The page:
HLOL Podcast Transcripts

Health Literacy

Disruptive Innovation: The Next Generation of Health Literacy Products and Services (HLOL #122)

Helen: Welcome to Health Literacy Out Loud. I’m Helen Osborne, president of Health Literacy Consulting, founder of Health Literacy Month and your host of Health Literacy Out Loud.

In these podcasts, you get to listen in on my conversations with some really remarkable people—hearing what health literacy is, why it matters and ways every one of us can help improve health understanding.

Today I’m talking with Pamela Kelly, who is director of Partnerships & Initiatives at Health Literacy Missouri, or HLM.

Since joining HLM in 2012, Pam has been reinventing what it means to be a health communications leader in the 21st century marketplace. Pam leads HLM’s statewide business development efforts and has succeeded in strengthening strategic partnerships with clients across the private and public sectors. Her work has already had a significant and measureable impact on health in Missouri. Welcome, Pam.

Pam: Thank you, Helen. I’m excited to be here.

Helen: For years, I have been encouraging health literacy advocates to consider the business side of what we do. That is your focus and expertise. Tell everyone and remind me, why do we need to pay attention to business?

Pam: That’s a great point. Health literacy is at an intersection between health, education and business, and it involves more than just reading ability. It has so many dimensions including what it means to be able to read, understand and communicate important medical health information.

Right now we’re seeing a critical intersection where health literacy is becoming central to the way that healthcare systems and health businesses are doing what they need to do in order to prioritize quality, cost containment, safety and really involving patients in healthcare decisions.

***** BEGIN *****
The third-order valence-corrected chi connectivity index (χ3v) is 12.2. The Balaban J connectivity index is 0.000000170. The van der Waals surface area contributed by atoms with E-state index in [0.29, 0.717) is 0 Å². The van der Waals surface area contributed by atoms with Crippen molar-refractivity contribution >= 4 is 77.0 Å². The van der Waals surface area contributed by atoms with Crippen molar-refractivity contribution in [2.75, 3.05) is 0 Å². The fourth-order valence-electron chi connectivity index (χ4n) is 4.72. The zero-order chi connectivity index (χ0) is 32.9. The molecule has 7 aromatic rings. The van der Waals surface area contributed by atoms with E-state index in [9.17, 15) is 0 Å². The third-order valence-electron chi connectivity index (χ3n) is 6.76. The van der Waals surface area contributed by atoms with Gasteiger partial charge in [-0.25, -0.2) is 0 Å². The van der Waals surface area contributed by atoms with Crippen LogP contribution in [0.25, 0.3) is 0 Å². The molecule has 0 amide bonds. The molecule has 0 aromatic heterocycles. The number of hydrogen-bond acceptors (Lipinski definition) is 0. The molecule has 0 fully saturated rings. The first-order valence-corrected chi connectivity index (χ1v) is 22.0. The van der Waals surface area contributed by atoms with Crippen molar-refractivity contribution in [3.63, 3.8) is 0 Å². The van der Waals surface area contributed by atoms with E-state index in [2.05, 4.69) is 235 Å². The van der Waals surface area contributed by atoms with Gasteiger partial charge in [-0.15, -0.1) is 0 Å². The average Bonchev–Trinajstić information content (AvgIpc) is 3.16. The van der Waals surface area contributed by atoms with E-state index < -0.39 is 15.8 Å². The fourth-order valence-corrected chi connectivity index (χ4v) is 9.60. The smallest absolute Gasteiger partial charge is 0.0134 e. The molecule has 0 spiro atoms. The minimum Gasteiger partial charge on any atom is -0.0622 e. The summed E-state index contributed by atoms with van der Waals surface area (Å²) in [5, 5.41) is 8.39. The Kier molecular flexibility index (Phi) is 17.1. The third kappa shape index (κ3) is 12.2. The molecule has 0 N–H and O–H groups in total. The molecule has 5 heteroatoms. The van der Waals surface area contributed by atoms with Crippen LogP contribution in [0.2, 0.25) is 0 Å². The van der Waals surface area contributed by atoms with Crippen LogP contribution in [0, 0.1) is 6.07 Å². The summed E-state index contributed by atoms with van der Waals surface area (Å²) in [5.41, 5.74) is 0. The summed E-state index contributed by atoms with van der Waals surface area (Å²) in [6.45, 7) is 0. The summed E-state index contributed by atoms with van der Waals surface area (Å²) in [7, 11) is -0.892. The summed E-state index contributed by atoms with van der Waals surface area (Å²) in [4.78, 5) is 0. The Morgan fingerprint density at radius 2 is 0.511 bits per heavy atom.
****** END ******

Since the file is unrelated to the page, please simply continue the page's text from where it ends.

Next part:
Helen: You raise so many key points. I’m a clinician, and many of our listeners probably are clinicians or public health specialists, but you’re talking about healthcare systems and businesses. Can you give us an example of those bigger groups that are now interested in health literacy?

Pam: Absolutely. Helen, we’re talking about groups such as large, global pharmaceutical companies who have really taken a priority stand when it comes to health literacy simply because they are looking at those audiences that have to be able to utilize and understand their medical information.

They have to understand their medications and how to use those properly to avoid critical problems when taking their medicine, like overdoses which can cause huge complications and horrible side effects for the patient.

Helen: You’re talking on a huge level with international pharmaceutical companies. Bring this down just a notch because maybe all of our listeners don’t have influence globally, although hopefully some of them do. Where else does health literacy matter?

Pam: Health literacy matters basically in everything that we do every day. Health literacy matters in our local workplaces and health and wellness programs to understand the health information that goes along with using those programs. It matters in our health insurance and our school systems.

Helen: Health literacy matters in all of those areas that may not be where we as practitioners are based. What can we be doing about it or what should be considering as we move forward in the 21stcentury?